There are usually three masters. The captain, or "capitano", he's a Spanish military guy with a mask and a cape and a sword and a mustache. He's swaggering and braggy until he actually gets near a fight, and then he's a coward.

Pantalone is a miserly merchant type from Venice, who wears a red vest and a long coat, plus a mask with a big nose and a grey beard. Even though he's old, he lusts after young women, and the young women are not psyched about it.

The doctor, or "il dottore", is—surprise!—a doctor from Bologna, masked and dressed like an academic. The doctor is a friend of Pantalone's, and he needs everyone to know how smart he is, so he uses a lot of Latin words and phrases. Some of the grosser urine lazzi involve him, and his wife is often cheating on him. Between the Latin and the urine, I mean, can you blame her?

And now, the servants, who are often called zanni. They're mostly men, although some troupes had women who played maids. Harlequin, or "Arlecchino", wears a green mask and a diamond suit. He carries a wooden sword that he hits people with. He's wily and acrobatic, but also kind of simple. And boy, is he hungry! He speaks in gibberish.

Pulcinello was a less defined type, but he's from Naples and dressed in a hunchback and a pointy hat. There was another servant, Brighella, who was mean and king of a lech, but he's really more of an 18th-century figure.

Finally, the lovers. They are nice and fresh faced and clean cut. Sometimes, they're a little stupid. They don't wear masks. They're kind of boring. Still, it's their love, often thwarted, that gets the plot going.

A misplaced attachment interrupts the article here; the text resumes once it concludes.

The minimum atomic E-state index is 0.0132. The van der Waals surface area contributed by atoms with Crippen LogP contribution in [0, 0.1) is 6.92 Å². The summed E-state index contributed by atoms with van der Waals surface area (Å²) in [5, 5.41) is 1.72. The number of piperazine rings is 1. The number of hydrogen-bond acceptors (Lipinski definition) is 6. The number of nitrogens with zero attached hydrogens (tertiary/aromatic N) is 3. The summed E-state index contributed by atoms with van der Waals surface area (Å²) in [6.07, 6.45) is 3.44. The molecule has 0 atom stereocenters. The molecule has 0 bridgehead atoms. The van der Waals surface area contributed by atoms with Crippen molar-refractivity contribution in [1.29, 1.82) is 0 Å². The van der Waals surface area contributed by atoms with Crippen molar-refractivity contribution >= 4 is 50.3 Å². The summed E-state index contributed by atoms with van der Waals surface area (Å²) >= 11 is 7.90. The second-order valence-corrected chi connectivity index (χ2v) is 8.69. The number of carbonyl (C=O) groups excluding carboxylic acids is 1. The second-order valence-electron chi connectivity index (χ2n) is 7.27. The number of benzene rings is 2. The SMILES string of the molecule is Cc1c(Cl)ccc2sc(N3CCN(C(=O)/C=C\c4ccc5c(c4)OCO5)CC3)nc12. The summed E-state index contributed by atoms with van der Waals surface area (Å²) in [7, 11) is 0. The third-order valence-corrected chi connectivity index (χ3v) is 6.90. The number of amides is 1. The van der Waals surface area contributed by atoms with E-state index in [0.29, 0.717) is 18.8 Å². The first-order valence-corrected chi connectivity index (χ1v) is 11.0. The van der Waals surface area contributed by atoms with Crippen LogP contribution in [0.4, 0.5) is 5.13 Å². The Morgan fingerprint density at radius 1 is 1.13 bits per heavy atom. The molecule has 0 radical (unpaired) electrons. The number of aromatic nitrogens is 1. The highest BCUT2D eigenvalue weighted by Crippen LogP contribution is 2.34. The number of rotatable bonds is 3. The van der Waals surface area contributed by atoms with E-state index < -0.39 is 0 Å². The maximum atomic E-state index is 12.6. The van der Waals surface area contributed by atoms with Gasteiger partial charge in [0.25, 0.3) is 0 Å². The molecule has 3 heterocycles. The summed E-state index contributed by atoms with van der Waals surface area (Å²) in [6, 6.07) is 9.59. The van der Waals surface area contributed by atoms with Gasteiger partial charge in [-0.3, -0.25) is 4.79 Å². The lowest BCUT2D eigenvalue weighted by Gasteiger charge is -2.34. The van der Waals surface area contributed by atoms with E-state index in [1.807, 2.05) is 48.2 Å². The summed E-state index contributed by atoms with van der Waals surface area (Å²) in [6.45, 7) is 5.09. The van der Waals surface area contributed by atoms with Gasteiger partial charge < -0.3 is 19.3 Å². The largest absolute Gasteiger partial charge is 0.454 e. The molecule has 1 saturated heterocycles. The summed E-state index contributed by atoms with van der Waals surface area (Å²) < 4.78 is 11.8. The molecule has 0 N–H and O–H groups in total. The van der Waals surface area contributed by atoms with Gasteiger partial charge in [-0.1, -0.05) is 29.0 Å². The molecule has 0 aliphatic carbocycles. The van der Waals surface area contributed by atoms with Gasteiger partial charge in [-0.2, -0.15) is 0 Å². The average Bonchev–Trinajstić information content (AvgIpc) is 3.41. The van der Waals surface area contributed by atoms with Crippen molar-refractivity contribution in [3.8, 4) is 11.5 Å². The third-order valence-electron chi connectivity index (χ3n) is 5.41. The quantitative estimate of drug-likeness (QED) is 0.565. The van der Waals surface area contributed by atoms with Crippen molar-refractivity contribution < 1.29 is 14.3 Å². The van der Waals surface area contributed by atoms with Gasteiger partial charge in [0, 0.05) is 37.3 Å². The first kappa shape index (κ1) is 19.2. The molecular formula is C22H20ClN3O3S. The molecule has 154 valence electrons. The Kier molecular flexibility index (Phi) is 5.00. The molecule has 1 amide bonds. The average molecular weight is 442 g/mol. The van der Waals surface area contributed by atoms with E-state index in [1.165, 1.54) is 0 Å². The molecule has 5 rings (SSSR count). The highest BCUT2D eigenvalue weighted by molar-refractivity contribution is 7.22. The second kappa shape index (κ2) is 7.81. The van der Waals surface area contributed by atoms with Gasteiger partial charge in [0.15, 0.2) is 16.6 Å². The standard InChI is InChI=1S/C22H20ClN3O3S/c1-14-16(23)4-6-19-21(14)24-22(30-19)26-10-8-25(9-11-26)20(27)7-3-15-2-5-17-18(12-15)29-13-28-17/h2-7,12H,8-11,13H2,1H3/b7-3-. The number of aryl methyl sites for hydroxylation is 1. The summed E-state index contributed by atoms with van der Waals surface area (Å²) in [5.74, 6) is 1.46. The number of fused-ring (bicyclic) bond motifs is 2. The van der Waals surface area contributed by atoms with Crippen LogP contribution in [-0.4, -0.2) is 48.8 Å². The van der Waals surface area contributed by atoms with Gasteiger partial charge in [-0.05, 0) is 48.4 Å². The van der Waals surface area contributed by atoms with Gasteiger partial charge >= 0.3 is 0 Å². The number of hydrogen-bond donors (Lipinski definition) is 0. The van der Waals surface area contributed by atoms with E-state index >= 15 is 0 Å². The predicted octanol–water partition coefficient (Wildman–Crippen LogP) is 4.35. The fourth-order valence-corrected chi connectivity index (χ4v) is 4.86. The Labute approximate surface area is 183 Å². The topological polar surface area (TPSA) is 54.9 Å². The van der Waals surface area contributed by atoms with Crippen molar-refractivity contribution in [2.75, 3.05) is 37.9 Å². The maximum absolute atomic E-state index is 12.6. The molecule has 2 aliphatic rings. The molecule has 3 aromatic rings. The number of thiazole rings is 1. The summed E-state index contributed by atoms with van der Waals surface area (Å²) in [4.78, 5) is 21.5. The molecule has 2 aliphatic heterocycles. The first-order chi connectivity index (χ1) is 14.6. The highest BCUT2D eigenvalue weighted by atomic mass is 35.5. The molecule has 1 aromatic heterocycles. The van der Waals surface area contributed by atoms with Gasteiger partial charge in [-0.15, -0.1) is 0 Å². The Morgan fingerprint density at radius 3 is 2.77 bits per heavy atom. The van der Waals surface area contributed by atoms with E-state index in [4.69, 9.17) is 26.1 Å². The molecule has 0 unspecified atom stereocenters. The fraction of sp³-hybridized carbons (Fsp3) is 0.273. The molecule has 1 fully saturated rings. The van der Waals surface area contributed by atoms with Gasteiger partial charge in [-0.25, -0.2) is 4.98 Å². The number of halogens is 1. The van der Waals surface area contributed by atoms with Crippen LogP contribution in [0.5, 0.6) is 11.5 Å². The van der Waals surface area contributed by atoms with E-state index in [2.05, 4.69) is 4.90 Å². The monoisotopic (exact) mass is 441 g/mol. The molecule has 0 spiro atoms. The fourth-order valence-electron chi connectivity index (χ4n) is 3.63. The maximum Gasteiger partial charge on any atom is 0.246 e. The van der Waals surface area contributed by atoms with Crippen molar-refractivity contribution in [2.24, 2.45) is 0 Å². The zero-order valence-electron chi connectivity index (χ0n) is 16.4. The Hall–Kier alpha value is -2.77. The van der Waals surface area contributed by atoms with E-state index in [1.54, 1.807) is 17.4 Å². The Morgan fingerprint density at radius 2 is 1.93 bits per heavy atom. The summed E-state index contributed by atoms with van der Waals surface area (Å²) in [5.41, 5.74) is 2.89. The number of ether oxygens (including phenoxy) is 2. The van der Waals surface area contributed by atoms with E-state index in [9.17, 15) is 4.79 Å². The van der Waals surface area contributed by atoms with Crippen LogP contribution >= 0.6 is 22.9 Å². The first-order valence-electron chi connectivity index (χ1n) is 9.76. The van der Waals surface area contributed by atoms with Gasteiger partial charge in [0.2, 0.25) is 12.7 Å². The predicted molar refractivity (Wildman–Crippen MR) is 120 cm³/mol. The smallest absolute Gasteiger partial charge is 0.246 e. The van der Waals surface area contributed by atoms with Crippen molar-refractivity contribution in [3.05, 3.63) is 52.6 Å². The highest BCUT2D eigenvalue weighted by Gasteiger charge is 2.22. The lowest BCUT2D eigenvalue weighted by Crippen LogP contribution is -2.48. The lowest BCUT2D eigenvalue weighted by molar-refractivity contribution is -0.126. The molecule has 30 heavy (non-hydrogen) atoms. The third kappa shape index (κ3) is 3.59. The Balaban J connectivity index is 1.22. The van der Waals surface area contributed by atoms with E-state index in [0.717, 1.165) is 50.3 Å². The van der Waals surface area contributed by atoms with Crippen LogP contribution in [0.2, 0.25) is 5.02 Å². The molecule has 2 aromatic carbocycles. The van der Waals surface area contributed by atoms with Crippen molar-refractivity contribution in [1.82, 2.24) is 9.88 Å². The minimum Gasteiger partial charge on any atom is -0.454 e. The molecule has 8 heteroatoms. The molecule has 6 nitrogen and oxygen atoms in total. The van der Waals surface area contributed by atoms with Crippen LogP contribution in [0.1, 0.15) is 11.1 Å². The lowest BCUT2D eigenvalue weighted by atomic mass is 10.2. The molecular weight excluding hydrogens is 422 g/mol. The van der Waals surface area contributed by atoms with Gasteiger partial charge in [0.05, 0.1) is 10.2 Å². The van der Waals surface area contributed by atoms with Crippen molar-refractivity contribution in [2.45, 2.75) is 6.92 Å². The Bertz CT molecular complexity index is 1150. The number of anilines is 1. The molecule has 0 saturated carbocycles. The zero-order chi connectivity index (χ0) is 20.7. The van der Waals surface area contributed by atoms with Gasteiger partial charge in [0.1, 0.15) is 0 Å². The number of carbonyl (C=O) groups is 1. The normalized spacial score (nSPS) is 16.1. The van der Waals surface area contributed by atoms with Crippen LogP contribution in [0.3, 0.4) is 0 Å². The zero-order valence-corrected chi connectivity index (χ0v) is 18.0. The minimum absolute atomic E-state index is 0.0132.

Thank you, Thought Bubble.

We still have books of lazzi, and even some commedia dell'arte scripts, though they're not that great. Later dramatists, like 18th-century writer Carlo Goldoni wrote plays based on commedia dell'arte, so you can check out a work like The Servant of Two Masters if you're curious.

What we do know is that these plays follow conventional narrative lines, but what happens in the middle is fast and gross. And apparently really, really funny, because the genre lasts for centuries, into today. Ever hear of slapstick? Yeah, that was a term for Arlecchino's wooden sword—a slap stick. Right? Oh, come on, you're no fun.

So the next time you see some rude physical comedy, amaze and delight your friends by telling them the wedgie they just saw derives from an Italian Renaissance form. And then hope that your friends still talk to you. Don't avoid eye contact with me. Where are you going?

Next time, we'll get serious, sort of, when we set sail for England and explore Elizabethan theater, before some bloke named Shakespeare shows up and hogs all the candle-powered spotlights. Until then, curtain.

Crash Course Theater is produced in association with PBS Digital Studios. Head over to their channel to check out some of their shows, like The Art Assignment, and Eons, and It's Okay to Be Smart.

Crash Course Theater is filmed in the Chad and Stacey Emigholz Studio in Indianapolis, Indiana, and is produced with the help of all of these very nice people. Our animation team is Thought Café.

Crash Course exists thanks to the generous support of our Patrons at Patreon. Patreon is a voluntary subscription service where you can support the content you love through a monthly donation and help keep Crash Course free for everyone forever.

Thanks for watching.